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How does Facebook control the ads you see? The truth is out there

Source QUT Media
Date 21 October 2021

A national ‘citizen science’ project has been launched to delve into Facebook’s use of ‘dark ads’ that target users based on detailed information collected about them online.

The Australian Ad Observatory project, is an ARC Centre of Excellence for Automated Decision-Making and Society (ADM+S) research initiative led by QUT’s Professor Daniel Angus and Professor Mark Andrejevic from Monash University and aims to provide accountability and transparency around Facebook’s use of advertising.

To find out how they are being targeted participants can install an extension on their laptop or desktop Web browser that collects all the ads they see when they go on Facebook. Users will gain an understanding of the pattern of the ads and an idea of whether they are being targeted for particular types of products or services.

The extension also allows researchers to see overall patterns of ad targeting and only collects the ads (posts identified as ‘sponsored content’) and not any personal information other than demographic information supplied by users when installing the extension.

“The goal is to provide some visibility into a form of advertising that is no longer publicly visible because it is delivered on personal devices based on large, private collections of data,” said Professor Angus.

“Far removed from the free and open ideals of the early web, today the vast bulk of our personal data is held within ‘walled gardens’ controlled by a handful of tech giants such as Facebook.

“This data is a goldmine for advertisers and online advertising works very differently to other more traditional mediums.

“With television, anyone watching the same channel in the same region sees the same ad. On your personal digital devices, however, the ad may be targeted to you based on detailed information about your past behaviour, your interests, and your preferences.

“It can also be tailored to you based on a psychological profile that suggests what type of advertising appeal might work best for you. It could be fear based, for example, or a humour-based one.

“The use of ‘dark ads’ has made it possible to discriminate in online advertising and to engage in forms of stereotyping and manipulation that are invisible to consumers.”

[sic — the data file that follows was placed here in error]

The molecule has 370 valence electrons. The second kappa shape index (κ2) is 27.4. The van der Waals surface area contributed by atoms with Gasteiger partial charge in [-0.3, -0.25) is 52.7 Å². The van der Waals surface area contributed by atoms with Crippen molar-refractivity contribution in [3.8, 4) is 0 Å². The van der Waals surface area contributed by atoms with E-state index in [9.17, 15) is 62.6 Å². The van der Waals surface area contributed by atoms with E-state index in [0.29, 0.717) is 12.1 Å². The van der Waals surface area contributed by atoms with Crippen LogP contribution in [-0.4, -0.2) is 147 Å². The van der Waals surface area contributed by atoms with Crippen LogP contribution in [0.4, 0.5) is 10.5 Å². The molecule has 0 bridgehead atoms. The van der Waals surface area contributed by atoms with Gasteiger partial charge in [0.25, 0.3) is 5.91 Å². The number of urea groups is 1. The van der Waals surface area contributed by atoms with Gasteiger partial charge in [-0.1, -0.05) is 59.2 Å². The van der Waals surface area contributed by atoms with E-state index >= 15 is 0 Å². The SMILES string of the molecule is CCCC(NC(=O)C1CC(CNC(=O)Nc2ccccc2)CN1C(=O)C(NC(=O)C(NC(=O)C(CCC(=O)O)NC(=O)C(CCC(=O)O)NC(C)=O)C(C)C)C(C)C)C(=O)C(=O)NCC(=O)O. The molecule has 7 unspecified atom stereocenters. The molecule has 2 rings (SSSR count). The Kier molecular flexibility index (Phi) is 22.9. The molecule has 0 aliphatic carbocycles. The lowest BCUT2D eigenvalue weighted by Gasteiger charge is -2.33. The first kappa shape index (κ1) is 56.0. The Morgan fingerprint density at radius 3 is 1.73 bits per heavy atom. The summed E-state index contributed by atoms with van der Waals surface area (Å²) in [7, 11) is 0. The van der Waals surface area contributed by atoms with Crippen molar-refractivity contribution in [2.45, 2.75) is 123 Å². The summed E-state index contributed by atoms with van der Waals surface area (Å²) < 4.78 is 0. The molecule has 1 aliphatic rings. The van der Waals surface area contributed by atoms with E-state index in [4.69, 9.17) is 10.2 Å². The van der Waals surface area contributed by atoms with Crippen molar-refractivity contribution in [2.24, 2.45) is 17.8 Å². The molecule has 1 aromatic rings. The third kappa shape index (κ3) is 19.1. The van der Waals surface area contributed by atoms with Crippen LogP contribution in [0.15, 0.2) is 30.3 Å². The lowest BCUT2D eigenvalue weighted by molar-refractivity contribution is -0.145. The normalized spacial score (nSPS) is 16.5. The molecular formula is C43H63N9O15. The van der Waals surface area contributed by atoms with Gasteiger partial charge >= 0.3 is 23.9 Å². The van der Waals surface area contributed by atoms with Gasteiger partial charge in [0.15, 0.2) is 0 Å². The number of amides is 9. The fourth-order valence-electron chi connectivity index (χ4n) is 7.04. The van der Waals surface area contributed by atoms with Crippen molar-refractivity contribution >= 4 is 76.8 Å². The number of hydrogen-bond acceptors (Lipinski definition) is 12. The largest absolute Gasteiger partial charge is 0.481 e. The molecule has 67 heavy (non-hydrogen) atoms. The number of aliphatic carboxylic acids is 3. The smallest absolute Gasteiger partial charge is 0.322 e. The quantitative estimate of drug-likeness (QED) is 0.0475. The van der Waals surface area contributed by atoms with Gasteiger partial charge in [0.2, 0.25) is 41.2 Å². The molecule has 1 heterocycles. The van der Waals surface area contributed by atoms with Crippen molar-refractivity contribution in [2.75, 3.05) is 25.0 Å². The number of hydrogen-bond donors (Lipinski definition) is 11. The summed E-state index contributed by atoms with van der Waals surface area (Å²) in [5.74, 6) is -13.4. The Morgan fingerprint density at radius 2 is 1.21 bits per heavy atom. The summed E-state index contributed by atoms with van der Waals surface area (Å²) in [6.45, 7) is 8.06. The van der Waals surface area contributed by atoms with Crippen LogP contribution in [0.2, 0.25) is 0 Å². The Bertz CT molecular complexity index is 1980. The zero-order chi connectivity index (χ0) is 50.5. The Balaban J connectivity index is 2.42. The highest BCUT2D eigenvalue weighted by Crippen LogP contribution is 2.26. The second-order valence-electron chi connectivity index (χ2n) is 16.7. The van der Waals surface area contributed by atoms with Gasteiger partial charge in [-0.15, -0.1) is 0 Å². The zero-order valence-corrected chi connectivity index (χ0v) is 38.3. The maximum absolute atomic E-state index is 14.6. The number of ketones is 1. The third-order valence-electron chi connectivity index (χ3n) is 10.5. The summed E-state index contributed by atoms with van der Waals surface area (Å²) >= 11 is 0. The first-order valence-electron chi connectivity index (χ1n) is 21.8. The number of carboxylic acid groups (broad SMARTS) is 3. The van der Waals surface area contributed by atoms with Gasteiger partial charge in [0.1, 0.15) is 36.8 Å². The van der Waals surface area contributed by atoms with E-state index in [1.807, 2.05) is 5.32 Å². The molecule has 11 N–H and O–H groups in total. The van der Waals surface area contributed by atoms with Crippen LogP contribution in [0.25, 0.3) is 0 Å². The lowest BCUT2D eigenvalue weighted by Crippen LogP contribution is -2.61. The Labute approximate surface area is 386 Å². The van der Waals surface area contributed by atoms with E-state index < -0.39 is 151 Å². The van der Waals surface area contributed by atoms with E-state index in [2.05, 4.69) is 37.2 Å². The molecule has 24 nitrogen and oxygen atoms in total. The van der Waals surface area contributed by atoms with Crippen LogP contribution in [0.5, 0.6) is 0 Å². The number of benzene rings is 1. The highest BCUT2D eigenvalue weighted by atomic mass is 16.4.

Computer cursor pointing to Facebook banner

Watch one of the project’s lead researchers, Professor Daniel Angus talk about the Australian Ad Observatory Project on Channel Seven’s Sunrise show here

Professor Angus said Facebook’s reliance on personalised forms of customized advertising dates back to the launch of its Social Ads functionality in 2007.

“Advertising had appeared on the platform previously but Social Ads accelerated Facebook’s course towards the consumer surveillance network it has ultimately become,” he said.

Professor Angus added there was increasing speculation about how Facebook decides what ads its users see.

“While they have provided some transparency via the Facebook Ad Library, this offers significantly limited information, is not independently verified, and removes inactive ads from its public database,” he said.

“The lack of information on algorithmically targeted advertising practices means that we have few ways of knowing if there are breaches of advertising codes of practice, or other potentially problematic activities occurring.

“We also do not know how the ad environment is being transformed by the detailed tracking of individual users. The platforms claim this type of advertising is more relevant to users, but everyday experience suggests these claims may be overblown.

“Advertising, which plays an important role in shaping consumer values and associations, has a long history of predatory targeting and stereotyping of vulnerable groups. We need to be able to see ads and how they are being targeted in order to determine whether these practices persist online. Without some form of accountability, advertisers and platforms have less incentive to avoid socially harmful practices.

“That’s where the Australian Ad Observatory project comes in and the more participants we can attract, the greater the transparency.”

Professor Angus said the project was working in collaboration with the Centre for Global Indigenous Futures at Macquarie University to find out more about how advertisers target Aboriginal and Torres Strait Islander people who have historically been subjected to harmful stereotyping and predatory targeting by advertisers.

Find out more or join the project: https://www.admscentre.org.au/adobservatory/

Media contact:
Amanda Weaver, QUT Media, 3138 3151 or amanda.weaver@qut.edu.au
After hours, Rod Chester, QUT Media team leader, 0407 585 901, media@qut.edu.au